Agreement boosts pay of Estonian ship workers

On 29 January 2014 Estonia’s largest shipping company, Tallink, signed an agreement with the largest seafarers’ union. Wages for workers on Tallink’s ships will increase by an average of 8.2% from 1 January 2014 and those in junior positions will get an increase of more than 10%. Those working on shuttle-type vessels in the summer will receive an extra increase of 5%. The agreement was signed after five months of intense negotiations mediated by the National Conciliator.

Background

The Estonian Seamen’s Independent Union (EMSA) has more than 2,000 members, more than 1,400 of whom work on ships owned by the AS Tallink Group (Tallink), the biggest shipping company in Estonia. The first collective agreement between Tallink and the EMSA was concluded in 1997 and since then negotiations between them have sometimes been difficult. A wage agreement for the years 2008–2010 (EE0810019I) was preceded by 10 months of intense negotiations. In 2010 a dispute between Tallink and the EMSA led to a court hearing because EMSA argued that Tallink had not complied with the agreement. The most recent collective agreement for 2013 was also signed only after several months of negotiations.

Difficult negotiations

Negotiations for a new collective agreement between Tallink and the EMSA started on 6 September 2013. The EMSA demanded a wage increase of between 20% and 37%, depending on occupation. The union argued this was justified because since 1997 the national average gross wage has increased 3.89 times while Tallink’s average gross wage has only increased 2.5 times.

Tallink was only willing to offer a 5% increase, arguing that its crews’ wages were already approximately 10% higher than the national average wage (€887 in 2012) and the company could not afford to pay the increase demanded by EMSA. The EMSA claiming its demands would not cause extensive financial damages to Tallink, a big international company making significant profits. The wage rise sought by the union would cost a total of €10 million set against Tallink’s estimated profits of €56 million in 2012.

Since December, negotiations have been mediated by the National Conciliator (Riiklik Lepitaja).

Although the parties were willing to take a step closer to each other’s demands – EMSA by reducing its demanded increase to between 15% and 27%, and Tallink by increasing its proposed wage rise to 5.5% with an additional pay rise of 3% in 2015 – EMSA was not pleased and announced that they would organise a one-hour long warning strike.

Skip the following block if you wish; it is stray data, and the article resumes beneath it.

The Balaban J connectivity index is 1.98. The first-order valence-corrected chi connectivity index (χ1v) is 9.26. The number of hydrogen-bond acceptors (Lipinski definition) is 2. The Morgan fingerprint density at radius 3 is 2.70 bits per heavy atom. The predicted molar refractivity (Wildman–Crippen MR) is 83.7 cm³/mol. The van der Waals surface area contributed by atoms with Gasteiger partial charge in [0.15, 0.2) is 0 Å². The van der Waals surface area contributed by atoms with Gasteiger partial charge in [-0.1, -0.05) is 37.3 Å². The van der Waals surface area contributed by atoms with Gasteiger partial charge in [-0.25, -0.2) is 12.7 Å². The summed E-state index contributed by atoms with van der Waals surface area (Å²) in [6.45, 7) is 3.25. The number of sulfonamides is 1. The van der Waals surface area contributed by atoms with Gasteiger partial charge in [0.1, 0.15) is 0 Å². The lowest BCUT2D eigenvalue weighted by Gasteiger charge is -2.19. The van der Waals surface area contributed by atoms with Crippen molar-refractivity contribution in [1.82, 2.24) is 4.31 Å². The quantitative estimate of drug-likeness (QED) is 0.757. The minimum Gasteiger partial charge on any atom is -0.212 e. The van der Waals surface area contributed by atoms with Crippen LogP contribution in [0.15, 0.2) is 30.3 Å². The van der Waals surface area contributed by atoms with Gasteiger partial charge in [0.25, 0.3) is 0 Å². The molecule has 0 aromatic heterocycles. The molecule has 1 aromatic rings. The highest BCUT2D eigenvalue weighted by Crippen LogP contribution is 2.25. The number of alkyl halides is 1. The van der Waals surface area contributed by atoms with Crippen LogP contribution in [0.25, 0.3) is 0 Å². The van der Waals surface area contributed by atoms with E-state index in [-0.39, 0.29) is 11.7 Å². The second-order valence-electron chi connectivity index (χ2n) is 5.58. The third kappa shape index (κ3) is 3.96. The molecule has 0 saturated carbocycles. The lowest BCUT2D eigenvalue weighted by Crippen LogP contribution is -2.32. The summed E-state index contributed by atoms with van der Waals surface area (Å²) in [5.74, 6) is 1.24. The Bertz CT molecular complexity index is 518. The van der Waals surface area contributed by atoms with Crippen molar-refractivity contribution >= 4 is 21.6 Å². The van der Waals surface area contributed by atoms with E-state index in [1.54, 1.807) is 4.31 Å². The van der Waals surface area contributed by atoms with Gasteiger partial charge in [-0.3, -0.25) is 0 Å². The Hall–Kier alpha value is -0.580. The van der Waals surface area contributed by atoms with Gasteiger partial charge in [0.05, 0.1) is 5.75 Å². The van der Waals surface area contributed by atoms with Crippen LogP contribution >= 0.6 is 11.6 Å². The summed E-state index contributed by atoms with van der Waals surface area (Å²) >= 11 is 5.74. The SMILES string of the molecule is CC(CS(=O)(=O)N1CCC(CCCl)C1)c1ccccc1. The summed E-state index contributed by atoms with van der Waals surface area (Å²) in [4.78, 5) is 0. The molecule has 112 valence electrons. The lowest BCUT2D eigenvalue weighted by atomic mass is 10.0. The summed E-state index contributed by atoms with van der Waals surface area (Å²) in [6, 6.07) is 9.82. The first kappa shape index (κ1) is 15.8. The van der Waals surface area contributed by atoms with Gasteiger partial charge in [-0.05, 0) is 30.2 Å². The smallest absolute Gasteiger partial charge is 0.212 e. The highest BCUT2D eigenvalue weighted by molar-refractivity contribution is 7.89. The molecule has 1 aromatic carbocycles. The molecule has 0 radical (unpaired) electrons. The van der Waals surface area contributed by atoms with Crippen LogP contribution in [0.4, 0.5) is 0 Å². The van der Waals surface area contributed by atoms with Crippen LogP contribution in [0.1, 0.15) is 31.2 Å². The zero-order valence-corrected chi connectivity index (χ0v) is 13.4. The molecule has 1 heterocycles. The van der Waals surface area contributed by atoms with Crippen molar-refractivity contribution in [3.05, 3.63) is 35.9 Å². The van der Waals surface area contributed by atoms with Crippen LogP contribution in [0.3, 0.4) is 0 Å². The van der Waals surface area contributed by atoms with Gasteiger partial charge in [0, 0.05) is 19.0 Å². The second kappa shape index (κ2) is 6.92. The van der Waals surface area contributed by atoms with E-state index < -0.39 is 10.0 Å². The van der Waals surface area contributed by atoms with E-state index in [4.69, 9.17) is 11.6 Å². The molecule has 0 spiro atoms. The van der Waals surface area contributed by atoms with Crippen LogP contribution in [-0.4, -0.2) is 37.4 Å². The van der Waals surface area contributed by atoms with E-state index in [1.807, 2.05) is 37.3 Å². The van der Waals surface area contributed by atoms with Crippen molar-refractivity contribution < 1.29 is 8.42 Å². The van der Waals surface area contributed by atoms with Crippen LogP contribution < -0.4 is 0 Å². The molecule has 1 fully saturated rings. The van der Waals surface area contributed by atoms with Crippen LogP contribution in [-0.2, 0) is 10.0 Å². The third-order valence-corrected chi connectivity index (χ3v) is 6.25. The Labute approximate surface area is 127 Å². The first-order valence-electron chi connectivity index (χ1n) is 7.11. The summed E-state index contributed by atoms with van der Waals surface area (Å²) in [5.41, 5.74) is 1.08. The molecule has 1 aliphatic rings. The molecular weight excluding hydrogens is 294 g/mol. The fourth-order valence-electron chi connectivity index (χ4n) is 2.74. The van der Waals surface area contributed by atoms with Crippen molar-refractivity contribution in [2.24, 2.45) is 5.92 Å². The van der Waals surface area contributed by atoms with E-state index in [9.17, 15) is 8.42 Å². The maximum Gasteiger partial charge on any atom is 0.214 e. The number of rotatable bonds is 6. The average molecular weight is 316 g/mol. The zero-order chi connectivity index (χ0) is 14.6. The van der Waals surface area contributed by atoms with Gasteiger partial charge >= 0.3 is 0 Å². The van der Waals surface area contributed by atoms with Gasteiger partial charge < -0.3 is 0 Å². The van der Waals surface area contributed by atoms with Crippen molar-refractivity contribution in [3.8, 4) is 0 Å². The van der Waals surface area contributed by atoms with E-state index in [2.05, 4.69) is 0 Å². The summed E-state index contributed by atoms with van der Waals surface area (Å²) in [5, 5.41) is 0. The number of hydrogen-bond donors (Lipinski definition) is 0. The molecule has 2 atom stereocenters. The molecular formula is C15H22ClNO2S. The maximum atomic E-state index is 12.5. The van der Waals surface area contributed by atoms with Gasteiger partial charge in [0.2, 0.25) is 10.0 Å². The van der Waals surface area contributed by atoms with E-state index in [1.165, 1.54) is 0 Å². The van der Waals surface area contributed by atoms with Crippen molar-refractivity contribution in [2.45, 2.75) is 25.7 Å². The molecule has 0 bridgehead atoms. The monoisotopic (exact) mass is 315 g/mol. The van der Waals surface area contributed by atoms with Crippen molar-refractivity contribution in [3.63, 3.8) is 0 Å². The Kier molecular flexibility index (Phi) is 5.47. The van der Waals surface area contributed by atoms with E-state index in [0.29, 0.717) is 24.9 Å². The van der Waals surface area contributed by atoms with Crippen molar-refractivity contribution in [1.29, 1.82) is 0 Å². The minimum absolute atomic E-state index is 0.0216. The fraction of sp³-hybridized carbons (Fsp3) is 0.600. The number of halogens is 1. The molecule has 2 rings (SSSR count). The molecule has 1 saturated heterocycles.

Since December, the negotiations were mediated by the National Conciliator (Riiklik Lepitaja). Tallink tried to argue that the warning strike was illegal, but the National Conciliator ruled that the industrial action complied with the law. On 13 January 2014, around 250 of Tallink’s workers took part in the strike, which according to the National Conciliator made negotiations even more difficult. However, at the end of January, the parties came to an agreement.

Agreement reached

The new collective agreement concluded on 29 January 2014 ended almost five months of negotiations. Its validity was backdated to 1 January 2014 and it will remain in force until 31 December 2014. It increases Tallink’s workers’ wages by an average of 8.7% although, when holiday and additional pay is included, the increase is 9.5%. Workers in junior positions, such as stewardesses and customer service staff, will have the highest wage rises of more than 10%. During the summer months, the pay of those working on shuttle-type high-speed vessels will increase by an additional 5%.

Commentary

The Finnish Seamen’s Union (SMU) supported the warning strike because lower wages in Estonia affect the Finnish labour market. Shipping companies have been keen to put their ships under the Estonian flag to reduce labour costs. The lowest wage paid to Estonian seafarers is €667, while in Finland the lowest wage is almost three times higher, at €1,870.

This is why, in January 2014, the company Viking Line put a ship under the Estonian flag and hired more than 200 Estonian workers. A similar situation occurred in 2006 when Tallink hired Estonian seafarers to reduce labour costs. However, after the SMU campaigned for a boycott of Tallink ships and Finnish dockers refused to handle their cargo, the company agreed to increase wages for its Estonian workers (EE0606019I).

Liina Osila & Ingel Kadarik, Praxis Centre for Policy Studies

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